Irony: Dowd, Robinson, Beinart Want Bush To Comment On “Ground Zero Mosque”
Byron York notes that three columnists who spent most of the bast decade criticizing the Bush Administration at every turn are practically begging former President Bush to speak out about the controversy that has erupted over the proposed Islamic community center that would be built in Lower Manhattan at the site of a former Burlington Coat Factory.
First, there’s Maureen Dowd:
Some critics have said the ultimate victory for Osama and the 9/11 hijackers would be to allow a mosque to be built near ground zero.
Actually, the ultimate victory for Osama and the 9/11 hijackers is the moral timidity that would ban a mosque from that neighborhood.
Our enemies struck at our heart, but did they also warp our identity?
The war against the terrorists is not a war against Islam. In fact, you can’t have an effective war against the terrorists if it is a war on Islam.
George W. Bush understood this. And it is odd to see Barack Obama less clear about this matter than his predecessor. It’s time for W. to weigh in.
This — along with immigration reform and AIDS in Africa — was one of his points of light. As the man who twice went to war in the Muslim world, he has something of an obligation to add his anti-Islamophobia to this mosque madness. W. needs to get his bullhorn back out.
Then, the Washington Post’s Eugene Robinson said this during an online chat:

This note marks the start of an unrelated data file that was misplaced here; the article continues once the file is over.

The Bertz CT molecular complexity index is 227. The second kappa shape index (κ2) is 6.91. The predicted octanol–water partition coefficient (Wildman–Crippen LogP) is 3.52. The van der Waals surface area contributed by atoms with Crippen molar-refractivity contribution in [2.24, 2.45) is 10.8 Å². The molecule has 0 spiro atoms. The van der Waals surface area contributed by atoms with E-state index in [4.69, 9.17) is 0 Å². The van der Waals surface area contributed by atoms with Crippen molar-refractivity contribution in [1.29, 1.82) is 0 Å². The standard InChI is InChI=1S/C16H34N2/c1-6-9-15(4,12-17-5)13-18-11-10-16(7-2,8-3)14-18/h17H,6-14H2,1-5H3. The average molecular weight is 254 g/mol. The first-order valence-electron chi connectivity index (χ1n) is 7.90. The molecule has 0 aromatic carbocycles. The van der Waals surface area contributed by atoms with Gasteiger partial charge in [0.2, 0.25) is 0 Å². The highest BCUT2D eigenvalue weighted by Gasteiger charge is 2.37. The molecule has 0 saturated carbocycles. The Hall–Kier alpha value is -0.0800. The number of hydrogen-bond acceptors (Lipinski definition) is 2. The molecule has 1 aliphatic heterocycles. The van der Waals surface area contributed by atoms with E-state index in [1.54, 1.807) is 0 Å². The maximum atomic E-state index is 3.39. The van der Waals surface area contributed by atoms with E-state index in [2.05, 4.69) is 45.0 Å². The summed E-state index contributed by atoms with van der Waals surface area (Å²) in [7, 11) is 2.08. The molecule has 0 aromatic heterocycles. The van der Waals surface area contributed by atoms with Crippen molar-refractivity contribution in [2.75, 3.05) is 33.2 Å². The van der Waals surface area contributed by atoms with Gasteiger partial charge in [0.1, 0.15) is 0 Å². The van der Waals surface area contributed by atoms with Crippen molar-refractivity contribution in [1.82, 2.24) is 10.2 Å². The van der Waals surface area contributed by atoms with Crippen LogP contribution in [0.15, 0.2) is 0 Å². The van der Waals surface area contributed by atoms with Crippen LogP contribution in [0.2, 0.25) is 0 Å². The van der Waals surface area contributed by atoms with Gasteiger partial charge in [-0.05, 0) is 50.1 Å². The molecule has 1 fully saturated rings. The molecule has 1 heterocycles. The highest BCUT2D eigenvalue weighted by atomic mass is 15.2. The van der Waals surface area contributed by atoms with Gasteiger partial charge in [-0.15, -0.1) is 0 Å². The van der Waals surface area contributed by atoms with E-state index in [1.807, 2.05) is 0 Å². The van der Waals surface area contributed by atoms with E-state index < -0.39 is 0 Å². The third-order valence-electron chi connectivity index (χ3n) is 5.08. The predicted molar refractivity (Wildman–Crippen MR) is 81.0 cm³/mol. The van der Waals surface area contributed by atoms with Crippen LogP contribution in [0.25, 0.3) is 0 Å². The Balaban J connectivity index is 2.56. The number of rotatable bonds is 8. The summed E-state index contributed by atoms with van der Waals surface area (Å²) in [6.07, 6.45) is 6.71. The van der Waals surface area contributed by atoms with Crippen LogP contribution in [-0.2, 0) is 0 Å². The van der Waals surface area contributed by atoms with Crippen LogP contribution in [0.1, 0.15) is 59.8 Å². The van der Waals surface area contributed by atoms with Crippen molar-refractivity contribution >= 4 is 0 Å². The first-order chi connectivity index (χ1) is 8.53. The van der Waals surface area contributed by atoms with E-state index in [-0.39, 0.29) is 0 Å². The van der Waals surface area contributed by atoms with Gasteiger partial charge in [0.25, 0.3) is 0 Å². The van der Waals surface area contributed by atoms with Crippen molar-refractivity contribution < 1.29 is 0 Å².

I, too, would love to hear from former president Bush on this issue. He held Ramadan iftar dinners in the White House as part of a much broader effort to show that our fight against the al-Qaeda murderers who attacked us on 9/11 was not a crusade against Islam. He was absolutely right on this point, and it would be helpful to hear his views
And, finally, former New Republic editor Peter Beinart chimed in at The Daily Beast:
Remember when George W. Bush and his neoconservative allies used to say that the “war on terror” was a struggle on behalf of Muslims, decent folks who wanted nothing more than to live free like you and me? Remember when Karen Hughes paid millions to produce glitzy videos of Muslim Americans testifying about how free they were to practice their religion in the USA? Remember Bush’s second inaugural, when he said “America’s ideal of freedom” is “sustained in our national life by the truths of Sinai, the Sermon on the Mount, the words of the Koran?”
Words I never thought I’d write: I pine for George W. Bush. Whatever his flaws, the man respected religion, all religion. Maybe it was because he had been an addict himself, and knew from hanging around prisons that Allah had saved as many broken souls as Jesus Christ.
Now, I’m not saying that MoDo, Robinson, and Beinart are wrong in pointing out the extent to which President Bush sought to distinguish Islamic radicalism from Islam. They’re right as a matter of fact. It’s just ironic to hear them essentially saying, even on this one small point, that George W. Bush should come back.